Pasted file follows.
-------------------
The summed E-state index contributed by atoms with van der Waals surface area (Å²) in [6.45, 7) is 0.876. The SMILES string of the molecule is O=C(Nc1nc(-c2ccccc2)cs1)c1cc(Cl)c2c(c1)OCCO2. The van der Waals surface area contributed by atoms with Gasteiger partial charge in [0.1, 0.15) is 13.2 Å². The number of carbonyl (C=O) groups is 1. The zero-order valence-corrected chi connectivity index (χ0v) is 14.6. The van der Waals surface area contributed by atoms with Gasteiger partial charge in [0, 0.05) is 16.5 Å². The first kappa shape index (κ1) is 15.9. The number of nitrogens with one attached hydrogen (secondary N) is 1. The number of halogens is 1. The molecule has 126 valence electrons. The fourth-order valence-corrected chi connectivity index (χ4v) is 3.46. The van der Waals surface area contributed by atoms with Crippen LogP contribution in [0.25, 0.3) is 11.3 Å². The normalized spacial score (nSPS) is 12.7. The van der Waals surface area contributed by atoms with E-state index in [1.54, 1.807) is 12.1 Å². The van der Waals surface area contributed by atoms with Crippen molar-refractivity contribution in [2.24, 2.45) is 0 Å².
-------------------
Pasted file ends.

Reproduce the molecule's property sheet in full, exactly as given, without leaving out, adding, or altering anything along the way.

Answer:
The summed E-state index contributed by atoms with van der Waals surface area (Å²) in [6.45, 7) is 0.876. The SMILES string of the molecule is O=C(Nc1nc(-c2ccccc2)cs1)c1cc(Cl)c2c(c1)OCCO2. The van der Waals surface area contributed by atoms with Gasteiger partial charge in [0.1, 0.15) is 13.2 Å². The number of carbonyl (C=O) groups is 1. The zero-order valence-corrected chi connectivity index (χ0v) is 14.6. The van der Waals surface area contributed by atoms with Gasteiger partial charge in [0, 0.05) is 16.5 Å². The first kappa shape index (κ1) is 15.9. The number of nitrogens with one attached hydrogen (secondary N) is 1. The number of halogens is 1. The molecule has 126 valence electrons. The fourth-order valence-corrected chi connectivity index (χ4v) is 3.46. The van der Waals surface area contributed by atoms with Crippen LogP contribution in [0.25, 0.3) is 11.3 Å². The normalized spacial score (nSPS) is 12.7. The van der Waals surface area contributed by atoms with E-state index in [1.54, 1.807) is 12.1 Å². The van der Waals surface area contributed by atoms with Crippen molar-refractivity contribution in [2.24, 2.45) is 0 Å².